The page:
Sunday, March 19, 2017


House is a film that seems to set out to defy all attempts at categorization or even comprehension.

If you were to imagine a version of Evil Dead directed by Luis Buñuel using overly-colorized sets from H. R. Pufnstuf... from the point of view of a half-dozen Japanese schoolgirls that are simultaneously having the same nightmare about it... that is House.

But I'm getting a little ahead of myself. This movie has a lot of interesting history so I'll need to back up a bit.

In the mid-70's, after emerging from an art group that included the likes of Yoko Ono, a lifelong film-experimenter by the name of Nobuhiko Obayashi was working as a director of strangely avant-garde television commercials. After a few of these...

One of his most famous series of commercials starred Charles Bronson for Mandom cologne.

...he managed to catch the eye of Nagaharu Yodogawa, a journalist, who wrote "If Obayashi can make such TV commercials, he should be able to make Japanese films more exciting." Only a year later, Obayashi was approached by Toho Studios about trying to make a film "as exciting as Jaws," and he was finally given a chance to make his first commercial feature.

After his initial meeting however, Obayashi found that he didn't really want to go in the direction the studio was hoping for at all. He just couldn't find any artistic appeal in trying to make some sort of man-eating animal Jaws clone like they were suggesting. When he got home afterward he found his 13 year-old daughter Chigumi brushing her hair in front of a mirror, so he asked her what she thought about his predicament. Her reply was, "If my reflection in the mirror could jump out and eat me, that'd be scary." Obayashi knew she was onto something altogether different than Jaws, so he immediately followed that by asking what else she thought might be scary. Her reply? "I love playing theme tunes on the piano after watching the films, but I can't play as well as you dad... and it feels as if the keys are biting my fingers."

Pictured: Not Jaws. I think we're onto something...

Later, while visiting relatives in the country, Nobuhiko and Chigumi retrieved a watermelon from a well, split it open with a cleaver and ate it. Afterwards Chigumi remarked, "As the watermelon came out of the well, it looked like it was a smiling head and it was scary."

Pictured: Also not Jaws

The story's generation proceeded along those lines until what emerged was a strange fantasy about a group of girls who go to stay for a while in a house belonging to one girl's widowed aunt... who's a cannibal... and can possess the house itself to make it do her bidding.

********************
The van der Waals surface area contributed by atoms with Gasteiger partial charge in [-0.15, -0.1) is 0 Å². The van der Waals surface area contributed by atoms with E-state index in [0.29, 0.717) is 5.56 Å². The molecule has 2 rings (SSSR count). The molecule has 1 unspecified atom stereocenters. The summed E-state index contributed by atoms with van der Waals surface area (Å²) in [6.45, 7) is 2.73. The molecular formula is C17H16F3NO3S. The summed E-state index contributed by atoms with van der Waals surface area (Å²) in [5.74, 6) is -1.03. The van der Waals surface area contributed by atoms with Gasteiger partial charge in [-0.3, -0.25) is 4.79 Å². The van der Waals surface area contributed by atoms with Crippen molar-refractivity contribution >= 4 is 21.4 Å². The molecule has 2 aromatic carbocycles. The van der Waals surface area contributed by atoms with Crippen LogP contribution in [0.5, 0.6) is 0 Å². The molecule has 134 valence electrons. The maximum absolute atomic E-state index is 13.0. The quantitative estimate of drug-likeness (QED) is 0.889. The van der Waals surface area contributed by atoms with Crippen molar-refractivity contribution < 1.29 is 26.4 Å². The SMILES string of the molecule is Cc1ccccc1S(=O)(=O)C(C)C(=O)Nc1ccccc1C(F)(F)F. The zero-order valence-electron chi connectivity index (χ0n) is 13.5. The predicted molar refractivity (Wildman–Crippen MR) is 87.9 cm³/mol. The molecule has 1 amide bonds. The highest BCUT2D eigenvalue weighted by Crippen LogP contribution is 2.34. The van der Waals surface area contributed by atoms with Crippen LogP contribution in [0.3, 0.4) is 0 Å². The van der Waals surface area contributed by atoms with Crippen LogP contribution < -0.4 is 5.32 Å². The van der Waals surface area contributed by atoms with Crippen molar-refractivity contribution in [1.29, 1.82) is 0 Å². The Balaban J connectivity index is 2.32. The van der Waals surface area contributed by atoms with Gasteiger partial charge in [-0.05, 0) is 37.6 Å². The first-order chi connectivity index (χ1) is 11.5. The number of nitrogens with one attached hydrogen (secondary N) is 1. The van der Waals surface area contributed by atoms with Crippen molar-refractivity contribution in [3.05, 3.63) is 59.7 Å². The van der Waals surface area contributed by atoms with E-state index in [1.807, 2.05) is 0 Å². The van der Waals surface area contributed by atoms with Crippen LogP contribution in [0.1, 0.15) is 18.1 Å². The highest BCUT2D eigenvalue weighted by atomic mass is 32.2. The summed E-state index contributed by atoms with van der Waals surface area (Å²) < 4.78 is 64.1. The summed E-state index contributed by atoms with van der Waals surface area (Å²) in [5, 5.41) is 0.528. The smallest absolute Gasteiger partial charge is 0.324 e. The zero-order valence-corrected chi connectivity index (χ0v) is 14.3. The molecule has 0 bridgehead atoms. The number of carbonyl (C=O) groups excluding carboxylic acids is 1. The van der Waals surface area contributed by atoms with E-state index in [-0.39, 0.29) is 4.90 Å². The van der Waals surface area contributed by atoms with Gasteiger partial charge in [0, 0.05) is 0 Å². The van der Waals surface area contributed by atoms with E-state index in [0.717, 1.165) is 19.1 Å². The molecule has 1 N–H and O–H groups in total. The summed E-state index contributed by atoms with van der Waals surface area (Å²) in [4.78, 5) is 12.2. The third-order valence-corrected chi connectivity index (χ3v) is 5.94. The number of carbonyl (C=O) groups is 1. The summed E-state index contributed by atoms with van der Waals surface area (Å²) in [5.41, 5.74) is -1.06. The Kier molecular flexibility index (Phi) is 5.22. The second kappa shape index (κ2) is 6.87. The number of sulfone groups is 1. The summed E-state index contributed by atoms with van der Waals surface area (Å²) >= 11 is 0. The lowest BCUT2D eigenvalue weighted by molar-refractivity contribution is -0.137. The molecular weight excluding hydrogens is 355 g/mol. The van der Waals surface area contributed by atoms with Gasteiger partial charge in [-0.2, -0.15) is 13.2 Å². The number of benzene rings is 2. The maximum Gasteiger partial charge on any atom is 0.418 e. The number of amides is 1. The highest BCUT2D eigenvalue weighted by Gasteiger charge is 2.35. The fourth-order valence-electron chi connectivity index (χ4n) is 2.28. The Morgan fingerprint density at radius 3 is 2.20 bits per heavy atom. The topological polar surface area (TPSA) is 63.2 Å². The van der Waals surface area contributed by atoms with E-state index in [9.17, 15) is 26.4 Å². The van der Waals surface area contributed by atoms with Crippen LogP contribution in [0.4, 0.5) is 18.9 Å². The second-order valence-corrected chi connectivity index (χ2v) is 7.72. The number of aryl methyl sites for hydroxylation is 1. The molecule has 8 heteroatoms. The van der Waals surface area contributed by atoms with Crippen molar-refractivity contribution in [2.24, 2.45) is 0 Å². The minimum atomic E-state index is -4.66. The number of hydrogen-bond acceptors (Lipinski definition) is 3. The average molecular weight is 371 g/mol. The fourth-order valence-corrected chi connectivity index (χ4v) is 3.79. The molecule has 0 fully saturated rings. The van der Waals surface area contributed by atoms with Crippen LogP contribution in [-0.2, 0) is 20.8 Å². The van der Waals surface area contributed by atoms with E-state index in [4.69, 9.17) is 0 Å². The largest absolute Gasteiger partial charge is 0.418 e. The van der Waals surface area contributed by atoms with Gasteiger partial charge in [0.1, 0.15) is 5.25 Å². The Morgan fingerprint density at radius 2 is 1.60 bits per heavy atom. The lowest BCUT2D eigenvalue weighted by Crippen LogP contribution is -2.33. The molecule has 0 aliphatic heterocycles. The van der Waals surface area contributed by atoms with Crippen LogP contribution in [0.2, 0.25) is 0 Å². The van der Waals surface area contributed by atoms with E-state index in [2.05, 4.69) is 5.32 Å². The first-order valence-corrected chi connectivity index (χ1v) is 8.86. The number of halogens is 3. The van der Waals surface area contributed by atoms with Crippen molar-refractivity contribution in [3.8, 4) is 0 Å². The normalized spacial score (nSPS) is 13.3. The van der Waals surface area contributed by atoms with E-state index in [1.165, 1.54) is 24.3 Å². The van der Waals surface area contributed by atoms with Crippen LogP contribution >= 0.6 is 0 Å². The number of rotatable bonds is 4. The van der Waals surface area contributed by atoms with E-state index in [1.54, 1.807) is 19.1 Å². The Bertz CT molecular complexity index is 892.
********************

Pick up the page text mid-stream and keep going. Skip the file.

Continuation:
Also, this cat's involved.

Now just in case those glowing eyes were a little too subtle for the viewer to pick up on, the film goes out of its way to rationally explain why this is a paranormal cat...

Anyway, the aunt/house proceeds to try "eating" the girls and has some degree of success. The pretty girl's face shatters and falls off, men are reduced to skeletons and/or piles of bananas (in a scene I couldn't even begin to describe), and eventually we find ourselves at a climax that must include every crazy camera effect Obayashi had available to him. That clip is long enough to shows how the movie resolves the little haunted-house problem: at the last minute disembodied legs kick a painting of the cat, which kills the cat, which kills the aunt... Now at this point I'm sure the more logically minded readers are thinking, "Wait, wouldn't that cause the room to fill with cat's blood?"

Well yes... yes it would.

As strange as all of this might have been, as it turned out this was the first time in Japanese history that a film studio had been willing to risk getting behind a filmmaker that wasn't one of their contracted employee-directors, so, whatever Obayashi produced, it was very important that it be well-received. Luckily for Obayashi and the rest of Japan's stranger filmmakers, it was a huge success... The industry was changed and actual film-making was now a realistic ambition for Japanese artists with crazy movie ideas everywhere.

Visually, House is an hour and a half of interesting-looking and historically significant art. As strange as the images we see are, it's obvious that every single thing in the film was specifically intended to look exactly as it does.

I think the trailer said it right by introducing this film as: A FEAR TOO BEAUTIFUL TO RESIST! If you're as interested in not resisting as I am, tour dates for screenings are posted on the Janus Janus site. DVD and Blu-Ray are available on Amazon.

Note: As for the title, House seems to usually be referred to as the Japanese word, "Hausu." The English word "House" is used as the actual title on even the original Japanese promo artwork... so I'll be sticking with that.